California Drivers to See Some Auto Rate Increases in the New Year


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Auto insurers across the state are making a beeline for Sacramento with their Christmas wish list for rate hikes following several years of rate cuts for California motorists.

Those insurers who were chopping rates two or three years ago are presently filing rate hike requests, about 8 percent statewide. Insurers note that high-risk drivers will likely witness double-digit premium increases to their premiums, with low-risk drivers seeing less drastic increases.

Going back to Sept. 30, according to California Department of Insurance information, 167 companies received CDI approval to raise rates while only 11 companies cut rates, with more requests currently being reviewed.

State Farm Insurance remains California’s largest auto insurer, with 2.9 million auto policies enforced statewide. Tri Tran, State Farm public affairs specialist in San Diego, noted that many companies have requested rate hikes in recent weeks.

“We have filed for a rate increase of 6.9 percent,” Tran said. “I think we’re part of the whole process of everyone looking at their operation and making sure we maintain our fiscal liability to honor our policyholders’ claims. For the past five years, State Farm has cumulatively reduced about 25 percent in the premium rate. Over that same five years, we’ve returned about $450 million back to our policyholders in dividends. It has been a good run.”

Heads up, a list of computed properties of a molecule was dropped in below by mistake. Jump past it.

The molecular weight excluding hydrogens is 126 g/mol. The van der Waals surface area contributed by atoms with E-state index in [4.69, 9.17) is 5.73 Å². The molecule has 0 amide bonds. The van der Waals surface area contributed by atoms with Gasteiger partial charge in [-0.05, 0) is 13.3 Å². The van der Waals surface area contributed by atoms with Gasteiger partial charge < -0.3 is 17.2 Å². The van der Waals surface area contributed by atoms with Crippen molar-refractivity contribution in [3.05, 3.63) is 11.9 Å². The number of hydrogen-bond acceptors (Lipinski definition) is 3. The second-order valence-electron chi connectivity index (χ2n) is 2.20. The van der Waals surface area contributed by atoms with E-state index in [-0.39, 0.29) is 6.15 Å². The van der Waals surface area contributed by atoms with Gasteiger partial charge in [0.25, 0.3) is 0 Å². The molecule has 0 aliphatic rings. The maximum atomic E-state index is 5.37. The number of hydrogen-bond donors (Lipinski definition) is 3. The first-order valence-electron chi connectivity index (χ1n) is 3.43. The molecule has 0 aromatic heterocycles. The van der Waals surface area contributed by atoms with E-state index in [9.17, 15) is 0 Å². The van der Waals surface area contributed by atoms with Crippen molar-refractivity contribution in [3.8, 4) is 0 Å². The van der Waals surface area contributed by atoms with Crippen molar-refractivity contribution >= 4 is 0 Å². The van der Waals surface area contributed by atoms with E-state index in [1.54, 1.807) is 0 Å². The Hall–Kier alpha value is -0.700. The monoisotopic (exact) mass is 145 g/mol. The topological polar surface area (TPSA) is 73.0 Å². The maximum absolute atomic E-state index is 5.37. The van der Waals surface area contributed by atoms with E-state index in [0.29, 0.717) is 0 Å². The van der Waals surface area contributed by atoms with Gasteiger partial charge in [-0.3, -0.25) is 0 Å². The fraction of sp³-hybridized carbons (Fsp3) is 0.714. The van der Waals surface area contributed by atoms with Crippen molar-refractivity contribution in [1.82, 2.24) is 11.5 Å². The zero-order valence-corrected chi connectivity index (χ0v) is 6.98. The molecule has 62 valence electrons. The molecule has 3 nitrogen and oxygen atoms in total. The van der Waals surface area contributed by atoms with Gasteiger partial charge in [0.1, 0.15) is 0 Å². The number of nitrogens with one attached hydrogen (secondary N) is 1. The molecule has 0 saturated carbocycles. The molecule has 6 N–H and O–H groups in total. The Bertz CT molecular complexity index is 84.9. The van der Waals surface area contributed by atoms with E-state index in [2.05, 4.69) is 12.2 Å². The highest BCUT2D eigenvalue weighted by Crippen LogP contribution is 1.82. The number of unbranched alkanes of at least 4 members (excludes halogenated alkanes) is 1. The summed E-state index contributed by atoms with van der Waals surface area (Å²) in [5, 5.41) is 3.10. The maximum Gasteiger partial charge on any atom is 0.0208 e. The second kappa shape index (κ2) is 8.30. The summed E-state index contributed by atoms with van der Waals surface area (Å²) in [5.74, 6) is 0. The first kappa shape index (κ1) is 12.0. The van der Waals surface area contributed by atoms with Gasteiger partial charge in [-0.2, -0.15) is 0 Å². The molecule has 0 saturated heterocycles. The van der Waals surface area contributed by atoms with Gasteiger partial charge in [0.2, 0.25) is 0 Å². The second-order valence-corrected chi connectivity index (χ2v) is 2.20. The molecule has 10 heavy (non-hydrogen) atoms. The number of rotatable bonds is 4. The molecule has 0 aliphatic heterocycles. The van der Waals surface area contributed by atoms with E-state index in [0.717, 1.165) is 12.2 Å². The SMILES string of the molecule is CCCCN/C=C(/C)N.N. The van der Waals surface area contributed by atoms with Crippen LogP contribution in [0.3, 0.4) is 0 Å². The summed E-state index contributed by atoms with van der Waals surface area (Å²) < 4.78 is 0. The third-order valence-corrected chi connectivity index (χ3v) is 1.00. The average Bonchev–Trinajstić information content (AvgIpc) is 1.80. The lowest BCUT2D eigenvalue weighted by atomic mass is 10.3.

According to Tran, a number of factors have impacted the decision by companies to raise rates, but the main three include an increase in accidents, a high cost to maintain the policies, and an investment environment that has not provided the returns companies have witnessed in the past.

“At this point, we’re waiting to see what the Department of Insurance does with these rate requests,” Tran noted. “I think the policyholders will understand that we want to continue to be able to honor their policies. Part of that is ensuring we have fiscal strength and that we’ll be around—we want to maintain our leadership in the state.”

Tran said if State Farm’s rate increase request is approved, it would likely take effect in March 2002.

Brian Sullivan, editor of the Auto Insurance Report, notes that with a number of companies filing for rate hikes, policyholders will likely be more understanding.

“For years, California was one of the most profitable markets in our nation for auto insurers,” Sullivan said. “They couldn’t believe the low claims costs would continue. They held on to their rates and didn’t cut them. The second they cut their prices, claims started to climb. The good news is this is not a structural problem with the marketplace. It’s not that there’s something specifically wrong in California, it’s simply a cyclical change.”

Sullivan said the nonstandard risks are most likely to see the greatest rate hikes.

“Those drivers with multiple points on their licenses, those who drive high-risk vehicles or live in high-risk areas, will see it the most,” Sullivan said. “Those were areas where the rate cuts were the strongest. I think just about everybody will feel [the rate hikes], just as about everybody benefited from the rate cuts of two years ago.”